Change, Vision, and Risk
As one of the first SolidWorks Value-Added Resellers in 1995, I took a chance launching a paradigm-shifting movement from Unix-based 3D CAD to desktop Windows 3D CAD. My company, Progressive Computing Corp (PCC), was a profitable, fast-growing CAD/CAM and FEA solutions company. We sold big pen plotters, SUN and Silicon Graphics Unix workstations and $5K Tektronix monitors (yes, $5K for a monitor!) along with their graphics cards that cost nearly the same. That was 1995 and SolidWorks changed my 3D CAD business… practically overnight!
The multiple market impacts SolidWorks (considered Microsoft Windows CAD) precipitated were immense. Internally at PCC, our launch of SolidWorks meant we needed to move faster with more clients in less time, create value-added solutions in different ways than a 5K monitor or pen plotter. From CNC (Computer Numerical Control) to 3D-driven marketing catalogs and Finite Element Analysis (FEA) and rules-based engineering, we transformed - and had to. We took the risk and faced the change head on. We had to find value-added ways to stay relevant for our customers and we did it…. changing from a 3D software and hardware-based resource to an art-to-part, 3D-solution-based culture working with companies like Swagelok, Invacare and many more in the Great Lakes region of the U.S. For our customers, this new SolidWorks platform was easier to learn and far more affordable, creating new opportunities to extend the value of 3D. For PCC this shift in our business created a blueprint to help our customers innovate faster, to connect manufacturing and marketing, sales and quality in different ways then we had in years past. Change wasn’t just welcomed at PCC, it was embraced, enabling us to continue adding value to a changing market.
Seemingly overnight, local schools like Lorain County Community College, Kent State University, Cleveland State University and many others engaged with PCC to move from AutoCAD to SolidWorks curriculums. The new 3D Windows desktop ecosystem was underway, and with it, PCC formed the first SolidWorks Ohio User Groups (Mid-Summer Tech Fair, SolidWorks Night Schools). SolidWorks clients boomed, prospering from the movement to a lower cost, easier to use model of engineering innovation.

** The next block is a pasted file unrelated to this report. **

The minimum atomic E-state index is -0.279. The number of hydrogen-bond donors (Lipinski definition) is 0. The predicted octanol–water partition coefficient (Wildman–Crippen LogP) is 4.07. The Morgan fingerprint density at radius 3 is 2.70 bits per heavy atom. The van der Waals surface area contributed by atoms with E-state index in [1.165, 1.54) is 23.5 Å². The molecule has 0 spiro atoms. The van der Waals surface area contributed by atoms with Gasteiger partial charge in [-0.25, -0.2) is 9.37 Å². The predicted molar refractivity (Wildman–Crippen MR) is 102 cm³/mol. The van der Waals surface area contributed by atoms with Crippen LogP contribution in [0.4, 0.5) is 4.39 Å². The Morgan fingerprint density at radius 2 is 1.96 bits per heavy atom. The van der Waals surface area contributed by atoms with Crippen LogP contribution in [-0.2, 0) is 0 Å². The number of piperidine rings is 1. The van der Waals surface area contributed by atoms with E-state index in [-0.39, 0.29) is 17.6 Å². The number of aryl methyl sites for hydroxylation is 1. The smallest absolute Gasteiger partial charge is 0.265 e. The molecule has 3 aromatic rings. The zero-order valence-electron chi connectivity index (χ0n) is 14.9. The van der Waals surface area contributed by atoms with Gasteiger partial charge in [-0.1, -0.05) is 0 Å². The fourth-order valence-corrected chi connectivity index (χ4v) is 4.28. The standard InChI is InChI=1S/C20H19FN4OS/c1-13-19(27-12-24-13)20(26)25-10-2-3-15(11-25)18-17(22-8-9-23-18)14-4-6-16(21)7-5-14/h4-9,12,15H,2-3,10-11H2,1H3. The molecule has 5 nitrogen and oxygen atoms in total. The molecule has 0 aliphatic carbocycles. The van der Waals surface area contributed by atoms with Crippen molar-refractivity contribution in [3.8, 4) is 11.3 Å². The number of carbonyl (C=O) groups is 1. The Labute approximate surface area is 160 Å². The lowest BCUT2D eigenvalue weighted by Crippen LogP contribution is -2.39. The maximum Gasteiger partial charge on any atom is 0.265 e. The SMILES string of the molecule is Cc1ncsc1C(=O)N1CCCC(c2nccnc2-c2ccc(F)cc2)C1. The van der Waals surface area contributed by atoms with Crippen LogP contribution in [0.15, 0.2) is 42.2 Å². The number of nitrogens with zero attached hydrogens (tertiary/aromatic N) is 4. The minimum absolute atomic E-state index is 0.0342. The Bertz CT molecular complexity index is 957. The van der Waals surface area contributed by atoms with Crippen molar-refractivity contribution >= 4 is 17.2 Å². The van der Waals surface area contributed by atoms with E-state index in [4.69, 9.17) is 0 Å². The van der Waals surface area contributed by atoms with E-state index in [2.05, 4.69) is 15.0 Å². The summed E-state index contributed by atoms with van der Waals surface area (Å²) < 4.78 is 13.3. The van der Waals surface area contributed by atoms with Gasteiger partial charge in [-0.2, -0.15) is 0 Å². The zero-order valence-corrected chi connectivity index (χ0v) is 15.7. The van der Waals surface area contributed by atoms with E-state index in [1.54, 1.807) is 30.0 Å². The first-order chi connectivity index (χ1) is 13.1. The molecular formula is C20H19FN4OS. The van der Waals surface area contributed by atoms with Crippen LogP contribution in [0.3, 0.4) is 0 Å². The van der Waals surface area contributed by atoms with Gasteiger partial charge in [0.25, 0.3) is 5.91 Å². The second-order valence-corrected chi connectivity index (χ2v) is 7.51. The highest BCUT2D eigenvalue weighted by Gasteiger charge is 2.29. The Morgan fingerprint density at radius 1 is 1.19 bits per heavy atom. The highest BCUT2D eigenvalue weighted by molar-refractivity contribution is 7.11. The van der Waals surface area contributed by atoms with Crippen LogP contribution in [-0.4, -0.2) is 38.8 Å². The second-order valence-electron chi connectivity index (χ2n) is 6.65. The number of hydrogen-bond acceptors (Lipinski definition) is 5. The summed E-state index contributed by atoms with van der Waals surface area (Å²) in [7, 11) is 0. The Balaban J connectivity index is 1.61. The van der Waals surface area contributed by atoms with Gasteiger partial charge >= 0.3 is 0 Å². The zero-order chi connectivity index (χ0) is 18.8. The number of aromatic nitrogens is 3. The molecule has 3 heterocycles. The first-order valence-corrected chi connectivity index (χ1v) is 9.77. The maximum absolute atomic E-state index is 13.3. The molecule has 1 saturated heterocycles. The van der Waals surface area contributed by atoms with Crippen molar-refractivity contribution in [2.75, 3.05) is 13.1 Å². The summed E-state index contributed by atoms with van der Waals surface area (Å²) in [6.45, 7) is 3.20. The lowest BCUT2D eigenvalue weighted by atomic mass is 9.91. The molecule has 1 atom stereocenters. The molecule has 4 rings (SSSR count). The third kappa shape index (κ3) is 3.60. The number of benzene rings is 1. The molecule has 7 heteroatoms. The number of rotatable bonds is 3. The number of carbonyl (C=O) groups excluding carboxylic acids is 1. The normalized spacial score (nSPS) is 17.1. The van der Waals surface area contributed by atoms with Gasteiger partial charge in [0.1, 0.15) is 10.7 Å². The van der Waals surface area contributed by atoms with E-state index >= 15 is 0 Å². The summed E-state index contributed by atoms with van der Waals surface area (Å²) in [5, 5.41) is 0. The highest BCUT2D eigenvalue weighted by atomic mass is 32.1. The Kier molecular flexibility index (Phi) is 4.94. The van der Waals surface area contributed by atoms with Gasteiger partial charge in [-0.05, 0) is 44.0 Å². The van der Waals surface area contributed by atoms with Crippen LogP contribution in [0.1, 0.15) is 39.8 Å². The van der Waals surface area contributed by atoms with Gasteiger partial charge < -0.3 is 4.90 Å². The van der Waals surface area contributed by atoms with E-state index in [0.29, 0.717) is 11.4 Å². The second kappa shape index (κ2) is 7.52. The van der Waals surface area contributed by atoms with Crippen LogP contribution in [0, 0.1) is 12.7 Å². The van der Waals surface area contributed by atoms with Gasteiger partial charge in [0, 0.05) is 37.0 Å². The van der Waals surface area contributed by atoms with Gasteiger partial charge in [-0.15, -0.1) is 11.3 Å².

As this SolidWorks market expanded, PCC envisioned the new emerging market requirements that involved the need to manage files and revisions. To address these needs, PCC launched a partnership with SmarTeam that eventually grew into many other ventures for me that I will cover in future updates about the relevance of PDM and PLM. PCC innovated and invested to become the first worldwide SmarTeam solutions center and reseller partner, driving new PDM and PLM best practices that enriched manufactures with innovation, broader workflow and collaboration value.
We were proud of the innovations around lean engineering that our customers quantified and how our cultures evolved in adding a new PLM division to our 3D business. The SmarTeam journey ultimately culminated with PCC becoming known as the top PDM / PLM solution center in the SolidWorks and Dassault ecosystem. Our PLM customer successes in the market ultimately led me to Kitzbuel, Austria as the voice of both the customers and the PLM channel in helping Dassualt to rationalize the purchase of SmarTeam (post SolidWorks acquisition).
This PCC period of my life was gratifying beyond belief for many reasons. It was a time of bonding together with like-minded PCC employees, and of course our customers, as we all rallied around these exciting paradigm shifts in innovation. Microsoft Windows was becoming popular and so was the drive for innovation from companies across the country. This period of change helped shape who we would become for many years.
This is Part 2 of 5 in the Lean Engineering Paradigm Shift by Mark Orzen. Read Part 1 by clicking here.Subscribe to our blog to ensure you receive the next installment directly to your inbox.
Want to learn more? Join us at LEANutopia on September 20th where you can meet Jon Hirschtick, Founder of SolidWorks and Co-Founder/CEO of Onshape, the leader in modern CAD.